The encounters change by the day but might include feeding red pandas, tiger training, taking photos with cheetahs, feeding giraffes, and feeding bears. It’s sure to be a great time no matter what!
Wildlife Safari to Eugene
When you and the kids are exhausted but happy, you’ll leave the Wildlife Safari and drive deeper into Oregon.
Next on your route is Eugene, which is another hour and a half from the safari without traffic.
If you’re feeling tired, you can always stay overnight in Eugene, as you still have a few more hours left to go on your route. You can also continue driving and should be fine.
Eugene is a city on the Willamette River that offers enchanting activities through and through.
Explore more nature at Hendricks Park or Alton Baker Park, take a walk with the kids through the Fifth Street Public Park, or enjoy a cultural experience at the Jordan Schnitzer Museum of Art or the Museum of Natural and Cultural History.
Eugene to Salem
The next part of your trip sees you journeying into Salem, which is closer still to your destination.
The route north between Eugene and Salem takes about an hour, so at least you shouldn’t be in the car for long.
Salem is Oregon’s capital city, and it will not disappoint.
The city is esteemed for its art museums featuring works by local residents, the Willamette Heritage Center, the Hallie Ford Museum of Art, and the Bush House Museum.
Gardens and greenery aplenty are present as well which are sure to induce a tranquil mood.
Salem to Portland
There’s only about an hour’s worth of driving from Salem until you reach Portland, the biggest city in the entire state. Pat yourself on the back, as you made it!
How long will it take to drive to Portland, Oregon from Sacramento?
Is the open road calling your name? Before you set out on your road trip, let’s talk drivetimes a little bit.
It will take you approximately nine hours and four minutes to drive to Oregon from Sacramento. The drive is 580 miles in total.
This drivetime doesn’t include traffic. You can do your best to weave away from traffic and drive outside of rush hours, but avoiding all traffic is not going to happen.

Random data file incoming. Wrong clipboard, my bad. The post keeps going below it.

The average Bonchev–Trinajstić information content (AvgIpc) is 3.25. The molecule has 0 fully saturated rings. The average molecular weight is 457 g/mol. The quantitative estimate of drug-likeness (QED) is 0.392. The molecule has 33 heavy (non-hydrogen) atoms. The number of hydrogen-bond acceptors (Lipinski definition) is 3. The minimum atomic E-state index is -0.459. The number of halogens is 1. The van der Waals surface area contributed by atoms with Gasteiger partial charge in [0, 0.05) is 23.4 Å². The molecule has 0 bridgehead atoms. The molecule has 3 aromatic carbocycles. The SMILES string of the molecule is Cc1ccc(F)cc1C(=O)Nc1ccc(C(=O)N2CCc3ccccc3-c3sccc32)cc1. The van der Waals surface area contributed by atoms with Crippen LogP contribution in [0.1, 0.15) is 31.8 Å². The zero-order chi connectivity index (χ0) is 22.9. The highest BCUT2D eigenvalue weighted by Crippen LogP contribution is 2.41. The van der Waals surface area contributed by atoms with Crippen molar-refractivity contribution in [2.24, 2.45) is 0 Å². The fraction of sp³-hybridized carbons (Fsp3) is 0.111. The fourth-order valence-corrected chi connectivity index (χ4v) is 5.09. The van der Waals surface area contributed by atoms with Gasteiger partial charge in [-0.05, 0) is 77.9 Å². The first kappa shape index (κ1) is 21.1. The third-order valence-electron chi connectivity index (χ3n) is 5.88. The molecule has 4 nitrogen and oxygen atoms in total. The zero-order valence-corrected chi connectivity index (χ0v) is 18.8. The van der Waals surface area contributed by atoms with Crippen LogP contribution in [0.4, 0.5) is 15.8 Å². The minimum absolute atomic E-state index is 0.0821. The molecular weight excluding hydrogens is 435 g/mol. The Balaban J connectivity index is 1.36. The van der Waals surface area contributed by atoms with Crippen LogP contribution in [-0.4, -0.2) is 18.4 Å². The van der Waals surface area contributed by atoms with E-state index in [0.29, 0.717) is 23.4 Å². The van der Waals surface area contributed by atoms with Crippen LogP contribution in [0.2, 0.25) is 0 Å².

I would factor in at least an additional hour for traffic.
Great family attractions on the drive to Portland, Oregon
Since the drive to Oregon is so short anyway, you might as well enjoy some sights while you’re at it. Here are some I personally recommend!
- Delevan Wildlife Refuge
As part of the Sacramento National Wildlife Refuge Complex, Delevan Wildlife Refuge offers limited spots for viewing and photographing the wildlife that calls this place home.
It’s a nice little place to stretch your legs and see a new side of the state you live in.
- Colusa-Sacramento River State Recreation Area
In nearby Colusa, the Colusa-Sacramento River State Recreation Area is another relaxing refuge.
You’ll find picnic sites along the waters that house striped bass, rainbow trout, steelhead, and king salmon. Due to the exceptional fish variety here, it’s not uncommon to spot anglers.
When birds follow the Pacific flyaway, they usually migrate right over this recreation area. You could get to witness all sorts of fun and unique bird species!
- Wilbur Hot Springs
Let your stresses melt completely away at the Wilbur Hot Springs, which is part nature preserve, part geothermal springs, and part health sanctuary.
If you want to make a long-term stay out of it, the hot springs do feature an onsite resort with cabins, cabin suites, historic hotels, or solar lodge private rooms. You can also camp out of a trailer or RV.
Did all that pampering and relaxation make you hungry? The hot springs’ Community Kitchen is a commercial kitchen that you can use communally to whip up a homecooked meal for the kiddos.
- Sacramento Valley Museum
Appreciate your home of Sacramento all the more after spending a few hours with the children at the Sacramento Valley Museum.
The museum details the history of this part of California as it was between the 19th and 20th centuries.
Documents, textiles, and artifacts have been meticulously preserved over time to display to today’s visitors.
Even the museum is on a piece of history, as it was once a school building between 1911 and 1956 but has since been lovingly converted into a history museum.
The Sacramento Valley Museum is open on Thursdays, Fridays, and Saturdays only between 10 a.m. and 4 p.m.
Red Bluff Destinations
- Red Bluff River Park
A small but beautiful park, Red Bluff River Park has river views, large stones, and grassy knolls with walking paths.
A kids’ playground with bright, tri-color play equipment is sure to keep the young ones entertained.
- William B. Ide Adobe State Park